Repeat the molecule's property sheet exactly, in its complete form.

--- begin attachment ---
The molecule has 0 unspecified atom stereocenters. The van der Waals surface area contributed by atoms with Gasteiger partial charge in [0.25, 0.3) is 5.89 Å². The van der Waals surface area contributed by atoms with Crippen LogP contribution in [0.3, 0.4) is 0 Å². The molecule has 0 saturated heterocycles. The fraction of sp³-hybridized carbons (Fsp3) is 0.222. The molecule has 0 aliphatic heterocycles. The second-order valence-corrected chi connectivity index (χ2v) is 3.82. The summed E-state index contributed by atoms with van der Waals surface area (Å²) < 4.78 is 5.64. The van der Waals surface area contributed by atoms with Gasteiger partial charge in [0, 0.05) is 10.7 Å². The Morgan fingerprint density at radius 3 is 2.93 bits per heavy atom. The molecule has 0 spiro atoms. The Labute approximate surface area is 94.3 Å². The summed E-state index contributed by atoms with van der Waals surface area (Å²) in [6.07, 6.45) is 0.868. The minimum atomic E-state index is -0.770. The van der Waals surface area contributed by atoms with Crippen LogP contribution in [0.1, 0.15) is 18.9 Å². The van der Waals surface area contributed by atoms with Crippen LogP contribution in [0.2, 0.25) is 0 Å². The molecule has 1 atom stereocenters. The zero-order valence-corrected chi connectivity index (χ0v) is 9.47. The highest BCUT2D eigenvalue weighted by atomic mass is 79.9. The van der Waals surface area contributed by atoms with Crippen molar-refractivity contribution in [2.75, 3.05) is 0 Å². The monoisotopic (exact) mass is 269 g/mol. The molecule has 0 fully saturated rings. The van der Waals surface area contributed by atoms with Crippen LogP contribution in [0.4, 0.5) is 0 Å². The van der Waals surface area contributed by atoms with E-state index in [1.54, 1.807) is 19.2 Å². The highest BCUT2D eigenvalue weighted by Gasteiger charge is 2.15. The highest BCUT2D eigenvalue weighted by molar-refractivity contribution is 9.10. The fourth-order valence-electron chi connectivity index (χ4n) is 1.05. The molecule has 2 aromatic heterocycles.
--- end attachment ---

The molecule has 0 unspecified atom stereocenters. The van der Waals surface area contributed by atoms with Gasteiger partial charge in [0.25, 0.3) is 5.89 Å². The van der Waals surface area contributed by atoms with Crippen LogP contribution in [0.3, 0.4) is 0 Å². The molecule has 0 saturated heterocycles. The fraction of sp³-hybridized carbons (Fsp3) is 0.222. The molecule has 0 aliphatic heterocycles. The second-order valence-corrected chi connectivity index (χ2v) is 3.82. The summed E-state index contributed by atoms with van der Waals surface area (Å²) < 4.78 is 5.64. The van der Waals surface area contributed by atoms with Gasteiger partial charge in [0, 0.05) is 10.7 Å². The Morgan fingerprint density at radius 3 is 2.93 bits per heavy atom. The molecule has 0 spiro atoms. The Labute approximate surface area is 94.3 Å². The summed E-state index contributed by atoms with van der Waals surface area (Å²) in [6.07, 6.45) is 0.868. The minimum atomic E-state index is -0.770. The van der Waals surface area contributed by atoms with Crippen LogP contribution in [0.1, 0.15) is 18.9 Å². The van der Waals surface area contributed by atoms with Crippen LogP contribution in [0.2, 0.25) is 0 Å². The molecule has 1 atom stereocenters. The zero-order valence-corrected chi connectivity index (χ0v) is 9.47. The highest BCUT2D eigenvalue weighted by atomic mass is 79.9. The van der Waals surface area contributed by atoms with Crippen molar-refractivity contribution in [2.75, 3.05) is 0 Å². The monoisotopic (exact) mass is 269 g/mol. The molecule has 0 fully saturated rings. The van der Waals surface area contributed by atoms with Crippen LogP contribution in [0.4, 0.5) is 0 Å². The van der Waals surface area contributed by atoms with E-state index in [1.54, 1.807) is 19.2 Å². The highest BCUT2D eigenvalue weighted by Gasteiger charge is 2.15. The highest BCUT2D eigenvalue weighted by molar-refractivity contribution is 9.10. The fourth-order valence-electron chi connectivity index (χ4n) is 1.05. The molecule has 2 aromatic heterocycles.